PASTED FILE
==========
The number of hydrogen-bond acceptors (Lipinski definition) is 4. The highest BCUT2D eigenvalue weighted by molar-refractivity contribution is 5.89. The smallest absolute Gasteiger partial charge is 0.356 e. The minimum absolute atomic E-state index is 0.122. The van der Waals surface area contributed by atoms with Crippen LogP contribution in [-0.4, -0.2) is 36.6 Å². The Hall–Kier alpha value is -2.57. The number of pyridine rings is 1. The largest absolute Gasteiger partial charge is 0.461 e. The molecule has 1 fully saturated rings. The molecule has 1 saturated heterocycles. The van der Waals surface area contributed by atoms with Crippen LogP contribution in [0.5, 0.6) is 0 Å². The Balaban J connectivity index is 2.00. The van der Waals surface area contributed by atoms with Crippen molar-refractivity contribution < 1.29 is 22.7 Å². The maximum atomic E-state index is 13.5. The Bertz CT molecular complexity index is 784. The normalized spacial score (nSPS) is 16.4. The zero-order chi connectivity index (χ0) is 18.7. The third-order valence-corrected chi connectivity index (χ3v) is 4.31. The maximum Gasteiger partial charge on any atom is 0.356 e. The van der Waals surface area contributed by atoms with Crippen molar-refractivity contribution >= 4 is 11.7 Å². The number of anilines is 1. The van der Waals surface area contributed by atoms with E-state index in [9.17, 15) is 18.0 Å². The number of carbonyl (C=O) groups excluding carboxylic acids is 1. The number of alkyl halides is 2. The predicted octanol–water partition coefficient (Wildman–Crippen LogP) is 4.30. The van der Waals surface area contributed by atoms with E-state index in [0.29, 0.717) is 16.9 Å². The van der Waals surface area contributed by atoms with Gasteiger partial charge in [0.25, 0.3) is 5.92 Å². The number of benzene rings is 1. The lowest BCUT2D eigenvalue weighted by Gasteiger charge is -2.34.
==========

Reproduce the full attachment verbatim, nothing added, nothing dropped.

The number of hydrogen-bond acceptors (Lipinski definition) is 4. The highest BCUT2D eigenvalue weighted by molar-refractivity contribution is 5.89. The smallest absolute Gasteiger partial charge is 0.356 e. The minimum absolute atomic E-state index is 0.122. The van der Waals surface area contributed by atoms with Crippen LogP contribution in [-0.4, -0.2) is 36.6 Å². The Hall–Kier alpha value is -2.57. The number of pyridine rings is 1. The largest absolute Gasteiger partial charge is 0.461 e. The molecule has 1 fully saturated rings. The molecule has 1 saturated heterocycles. The van der Waals surface area contributed by atoms with Crippen LogP contribution in [0.5, 0.6) is 0 Å². The Balaban J connectivity index is 2.00. The van der Waals surface area contributed by atoms with Crippen molar-refractivity contribution < 1.29 is 22.7 Å². The maximum atomic E-state index is 13.5. The Bertz CT molecular complexity index is 784. The normalized spacial score (nSPS) is 16.4. The zero-order chi connectivity index (χ0) is 18.7. The third-order valence-corrected chi connectivity index (χ3v) is 4.31. The maximum Gasteiger partial charge on any atom is 0.356 e. The van der Waals surface area contributed by atoms with Crippen molar-refractivity contribution >= 4 is 11.7 Å². The number of anilines is 1. The van der Waals surface area contributed by atoms with E-state index in [9.17, 15) is 18.0 Å². The number of carbonyl (C=O) groups excluding carboxylic acids is 1. The number of alkyl halides is 2. The predicted octanol–water partition coefficient (Wildman–Crippen LogP) is 4.30. The van der Waals surface area contributed by atoms with E-state index in [0.29, 0.717) is 16.9 Å². The van der Waals surface area contributed by atoms with Gasteiger partial charge in [0.25, 0.3) is 5.92 Å². The number of benzene rings is 1. The lowest BCUT2D eigenvalue weighted by Gasteiger charge is -2.34.